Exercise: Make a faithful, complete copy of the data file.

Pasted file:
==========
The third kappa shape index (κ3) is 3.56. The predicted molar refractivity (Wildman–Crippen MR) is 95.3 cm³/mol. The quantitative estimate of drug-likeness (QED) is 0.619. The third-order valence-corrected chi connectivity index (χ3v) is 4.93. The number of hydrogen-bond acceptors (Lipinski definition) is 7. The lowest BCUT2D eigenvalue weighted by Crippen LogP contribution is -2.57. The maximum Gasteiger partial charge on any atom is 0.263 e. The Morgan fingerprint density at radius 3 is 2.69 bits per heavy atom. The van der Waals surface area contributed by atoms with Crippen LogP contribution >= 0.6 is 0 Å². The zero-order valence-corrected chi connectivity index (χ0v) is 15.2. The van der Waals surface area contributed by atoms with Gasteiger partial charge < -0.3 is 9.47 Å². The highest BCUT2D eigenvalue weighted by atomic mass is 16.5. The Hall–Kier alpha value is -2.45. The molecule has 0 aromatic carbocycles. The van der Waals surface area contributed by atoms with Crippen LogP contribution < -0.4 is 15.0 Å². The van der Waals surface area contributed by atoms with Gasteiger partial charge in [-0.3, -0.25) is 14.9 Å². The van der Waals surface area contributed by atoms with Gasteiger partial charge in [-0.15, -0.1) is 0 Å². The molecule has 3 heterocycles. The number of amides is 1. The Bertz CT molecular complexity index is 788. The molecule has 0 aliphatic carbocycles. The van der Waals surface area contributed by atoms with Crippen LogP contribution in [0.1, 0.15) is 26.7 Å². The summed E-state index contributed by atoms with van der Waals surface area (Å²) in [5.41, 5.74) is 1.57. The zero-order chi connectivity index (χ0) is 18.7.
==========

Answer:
The third kappa shape index (κ3) is 3.56. The predicted molar refractivity (Wildman–Crippen MR) is 95.3 cm³/mol. The quantitative estimate of drug-likeness (QED) is 0.619. The third-order valence-corrected chi connectivity index (χ3v) is 4.93. The number of hydrogen-bond acceptors (Lipinski definition) is 7. The lowest BCUT2D eigenvalue weighted by Crippen LogP contribution is -2.57. The maximum Gasteiger partial charge on any atom is 0.263 e. The Morgan fingerprint density at radius 3 is 2.69 bits per heavy atom. The van der Waals surface area contributed by atoms with Crippen LogP contribution >= 0.6 is 0 Å². The zero-order valence-corrected chi connectivity index (χ0v) is 15.2. The van der Waals surface area contributed by atoms with Gasteiger partial charge < -0.3 is 9.47 Å². The highest BCUT2D eigenvalue weighted by atomic mass is 16.5. The Hall–Kier alpha value is -2.45. The molecule has 0 aromatic carbocycles. The van der Waals surface area contributed by atoms with Crippen LogP contribution < -0.4 is 15.0 Å². The van der Waals surface area contributed by atoms with Gasteiger partial charge in [-0.3, -0.25) is 14.9 Å². The van der Waals surface area contributed by atoms with Gasteiger partial charge in [-0.15, -0.1) is 0 Å². The molecule has 3 heterocycles. The number of amides is 1. The Bertz CT molecular complexity index is 788. The molecule has 0 aliphatic carbocycles. The van der Waals surface area contributed by atoms with Crippen LogP contribution in [0.1, 0.15) is 26.7 Å². The summed E-state index contributed by atoms with van der Waals surface area (Å²) in [5.41, 5.74) is 1.57. The zero-order chi connectivity index (χ0) is 18.7.